Richard Schiff and Vince Vaughn are two more examples of inspired casting by Spielberg's team, catching two actors just before their quick rise to prominence. Schiff of course found fame on The West Wing, while Vaughn became a signature comedic actor in the 2000s. I relate the casting of these two to the Ryan Task Force group in Saving Private Ryan (1998), which included standouts like Vin Diesel, Giovanni Ribisi, Barry Pepper and Adam Goldberg - and of course Matt Damon - catching young actors on the way up.
6. Spielberg has been vocal in his affection for Pete Postlethwaite, who plays a wonderful character, Roland Tembo. Similar to Dr. Burke, Tembo carries smarts and wits among the InGen group, only his motivation is much different from everyone else. He's not in it for the money, and says so in his introductory scene. He's a hunter and is unstoppable in his quest to slay a T-Rex.
But as the group makes its way to the communications center, we see there's much more to him than meets the eye. In this shot, he tells Van Owen the tale of the man who climbed Mount Everest not to die, but to live. It's a wonderfully written passage by screenwriter David Koepp, and well-executed by Postlethwaite. His is a character I wished could have returned in later entries in the JP franchise.
7. My favorite shot of the film. As Arjay screams "Don't go into the long grass!" we see the danger in going into the long grass. The travel party creates a path as it makes it way through the long grass, only to be doggedly pursued by velociraptors, who create their own path through the long grass. It's a perfect camera angle, and without obvious raptor sounds, shows the eminent death these humans are about to encounter. The sense of dread in the audience quickly builds until the raptors start picking off the humans one by one.
8. The original Jurassic Park theme, another incredible entry by John Williams, is completely absent through this film until this Easter Egg-y scene. Van Owen is making his way through the communications center, and sees this artist rendering of the park, as conceived four years earlier. A quick, quiet rendition of the JP theme appears here, reminding us of what could have been.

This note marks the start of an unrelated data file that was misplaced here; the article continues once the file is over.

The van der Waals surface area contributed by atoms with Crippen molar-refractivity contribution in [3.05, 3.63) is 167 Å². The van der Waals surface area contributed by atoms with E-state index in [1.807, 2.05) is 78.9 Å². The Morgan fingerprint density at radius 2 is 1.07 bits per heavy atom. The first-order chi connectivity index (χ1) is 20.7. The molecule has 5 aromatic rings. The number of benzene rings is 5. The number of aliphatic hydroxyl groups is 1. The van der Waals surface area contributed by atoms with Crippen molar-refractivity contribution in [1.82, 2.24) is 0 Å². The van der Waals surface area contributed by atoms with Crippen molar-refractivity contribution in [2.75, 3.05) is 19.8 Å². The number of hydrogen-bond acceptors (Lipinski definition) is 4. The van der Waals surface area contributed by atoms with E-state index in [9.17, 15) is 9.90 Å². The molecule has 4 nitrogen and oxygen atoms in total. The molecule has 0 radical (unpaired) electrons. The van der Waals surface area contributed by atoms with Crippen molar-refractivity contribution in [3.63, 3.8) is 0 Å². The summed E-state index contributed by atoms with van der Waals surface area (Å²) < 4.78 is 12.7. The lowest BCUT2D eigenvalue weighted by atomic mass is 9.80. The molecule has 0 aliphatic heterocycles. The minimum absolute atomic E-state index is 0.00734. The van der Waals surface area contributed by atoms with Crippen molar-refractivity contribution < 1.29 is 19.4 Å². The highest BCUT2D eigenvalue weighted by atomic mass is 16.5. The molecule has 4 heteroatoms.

9. The last two entries here certainly quality as Signature Spielberg Shots. This one is a cousin of the shot in Jurassic Park where the T-Rex appears in the gas jeep's rear view mirror, with the message OBJECTS IN MIRROR MAY BE LARGER THAN THEY APPEAR obviously framed for the camera. Here, an animal is most certainly making entry into the United States of America.
10. Are 76 gas stations even around anymore? They were in 1997, and they are captured forever on film here in the humorous sign rolling down the road, a victim of a T-Rex attack in another very Spielbergian touch.
Brad’s Escapism Moment in The Lost World
The Lost World seemed like a conflicting film for fans of the director and the franchise. It's been my experience that people are quick to dismiss the film, but walk back their feelings when they are reminded that this was the last film in the franchise to involve Spielberg the director and Williams the soundtrack composer.
Spielberg was clearly trying to push TLW in a more stark direction, and not simply remake JP with different species of dinosaurs. Personally, I'm not a fan of some of the casting decisions or the writing, which feel quite out of place at times. But this is an important film to include on any list as we are working with here. It is inherently relevant because it came after Speilberg's longest directing sabbatical of his career to this point. He is clearly looking to regain his footing a bit after his unconventional, if totally appropriate methods for Schindler's List. He returns to his familiar style of filmmaking with subject matter that had success baked in. And looking back, there's a rightness about it with Malcolm being the leading character. This was his turn. Dr. Alan Grant would return in Jurassic Park III (2001) to take his solo turn at leading a film in the franchise. Word is that both Grant and Malcolm will show up in Jurassic World: Dominion (2021?), completing the circle for these compelling characters.
Coming next: Star Wars: The Last Jedi